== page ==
Umair Haque, writing for the Harvard Business Review :

“So what is this system that is faltering, precisely, if it’s not quite capitalism?

I’d call it “growthism.” It’s not just a system or a set of institutions. It’s a mindset; an ideology; a set of cherished beliefs. And one that’s hardened into dogma. A dogma which is palpably failing; but can’t be dislodged—because it’s become an article of faith, the central belief of a cult, whose priests and acolytes threaten mysterious, terrible, divine revenge whenever their authority is questioned.

Growthism says: growth must be achieved at all costs. When growth is achieved; societies are said to be successful; when it is not, they are said to be failing.”

Haque has been hit on the head and is seeing double here: “Growthism” and “Capitalism” are not two different things. Growthism inhered in capitalism from the very beginning. You only have to review its effect on the social fabric of England in the 1800s and Chesterton’s warnings about capitalism’s inevitable outcomes to know this.

He’s right about the problems we’re facing in the American system, but he’s pretty nearsighted, not to mention historically ignorant, if he imagines there was ever a capitalism which didn’t sacrifice everything for profit.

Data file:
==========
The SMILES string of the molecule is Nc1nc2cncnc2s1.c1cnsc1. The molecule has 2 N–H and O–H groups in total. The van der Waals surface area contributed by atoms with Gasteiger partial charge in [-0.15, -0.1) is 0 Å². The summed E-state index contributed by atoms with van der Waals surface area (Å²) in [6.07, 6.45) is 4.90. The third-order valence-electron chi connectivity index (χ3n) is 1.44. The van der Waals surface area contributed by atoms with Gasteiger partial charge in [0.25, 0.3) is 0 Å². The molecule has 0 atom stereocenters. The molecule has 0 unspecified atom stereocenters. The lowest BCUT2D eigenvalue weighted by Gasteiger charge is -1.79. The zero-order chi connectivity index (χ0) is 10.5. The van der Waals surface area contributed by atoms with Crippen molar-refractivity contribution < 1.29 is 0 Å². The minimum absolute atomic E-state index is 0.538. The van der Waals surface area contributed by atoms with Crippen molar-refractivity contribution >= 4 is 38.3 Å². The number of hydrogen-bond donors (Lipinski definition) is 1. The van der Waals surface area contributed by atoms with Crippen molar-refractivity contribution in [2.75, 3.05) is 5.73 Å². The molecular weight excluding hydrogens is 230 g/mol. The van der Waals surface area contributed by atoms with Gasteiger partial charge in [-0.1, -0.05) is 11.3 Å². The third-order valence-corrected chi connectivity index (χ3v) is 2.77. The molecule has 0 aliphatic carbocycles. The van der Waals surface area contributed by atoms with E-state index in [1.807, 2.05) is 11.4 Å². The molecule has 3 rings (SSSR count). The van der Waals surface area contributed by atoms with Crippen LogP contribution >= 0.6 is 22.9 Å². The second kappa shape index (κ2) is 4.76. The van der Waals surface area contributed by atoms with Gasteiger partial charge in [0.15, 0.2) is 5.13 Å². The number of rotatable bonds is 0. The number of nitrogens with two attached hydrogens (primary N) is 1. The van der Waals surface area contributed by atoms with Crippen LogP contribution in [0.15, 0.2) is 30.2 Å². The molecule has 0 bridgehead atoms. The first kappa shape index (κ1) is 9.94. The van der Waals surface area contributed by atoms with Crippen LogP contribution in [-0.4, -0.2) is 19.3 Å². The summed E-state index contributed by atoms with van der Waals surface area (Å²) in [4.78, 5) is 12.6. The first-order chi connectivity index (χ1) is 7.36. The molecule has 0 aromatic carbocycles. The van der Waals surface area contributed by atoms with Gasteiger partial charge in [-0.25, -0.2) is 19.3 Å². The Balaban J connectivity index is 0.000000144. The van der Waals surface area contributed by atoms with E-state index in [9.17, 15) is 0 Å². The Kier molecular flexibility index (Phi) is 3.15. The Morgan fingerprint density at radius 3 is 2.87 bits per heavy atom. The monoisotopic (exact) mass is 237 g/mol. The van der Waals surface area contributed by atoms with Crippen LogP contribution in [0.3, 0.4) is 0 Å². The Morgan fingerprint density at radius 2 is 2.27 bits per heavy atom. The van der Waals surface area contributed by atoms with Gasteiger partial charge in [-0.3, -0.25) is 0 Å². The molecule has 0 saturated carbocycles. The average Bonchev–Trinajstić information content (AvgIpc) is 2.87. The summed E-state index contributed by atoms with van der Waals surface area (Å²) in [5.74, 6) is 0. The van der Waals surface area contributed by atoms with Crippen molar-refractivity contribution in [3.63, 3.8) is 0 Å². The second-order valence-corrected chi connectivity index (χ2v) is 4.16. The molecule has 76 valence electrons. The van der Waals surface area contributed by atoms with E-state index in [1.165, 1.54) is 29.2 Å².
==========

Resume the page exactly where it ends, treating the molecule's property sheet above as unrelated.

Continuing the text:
You’ve hit it on the head, even if Haque had been hit on the head too.

The best discussion of this I’ve ever read, by far, is in Garrett Hardin’s Filters Against Folly, but Hardin was nuts too, right?

I can’t quote from the book, but here is a favourable review.

Jeremy Cherfas ·

Add Henry Blodget of Business Insider to the list of people who imagine that short-sighted growth-maximization is somehow a brand-new perversion of capitalism rather than inherent in it.

“…over the past three decades, what began as a healthy and necessary effort to make our companies more efficient has evolved into a warped consensus that the only purpose of a corporation is to ‘maximize earnings.’

“This view…is a short-sighted and destructive view of capitalism, an economic system that sustains not just this country but most countries in the world.”

“Sorry, But There's No ‘Law Of Capitalism’ That You Have To Pay Employees As Little As Possible”
(Business Insider, March 29, 2014)

Blodget complains that corporations are being selfish when they pay the lowest possible wage for a given skill set, and that they are therefore somehow bad capitalists. Unfortunately for his argument, the many sad outcomes he observes in the labor market are exactly those prescribed by capitalism, which says that the fair price is what the market is willing to pay, period.

Joel (Author) ·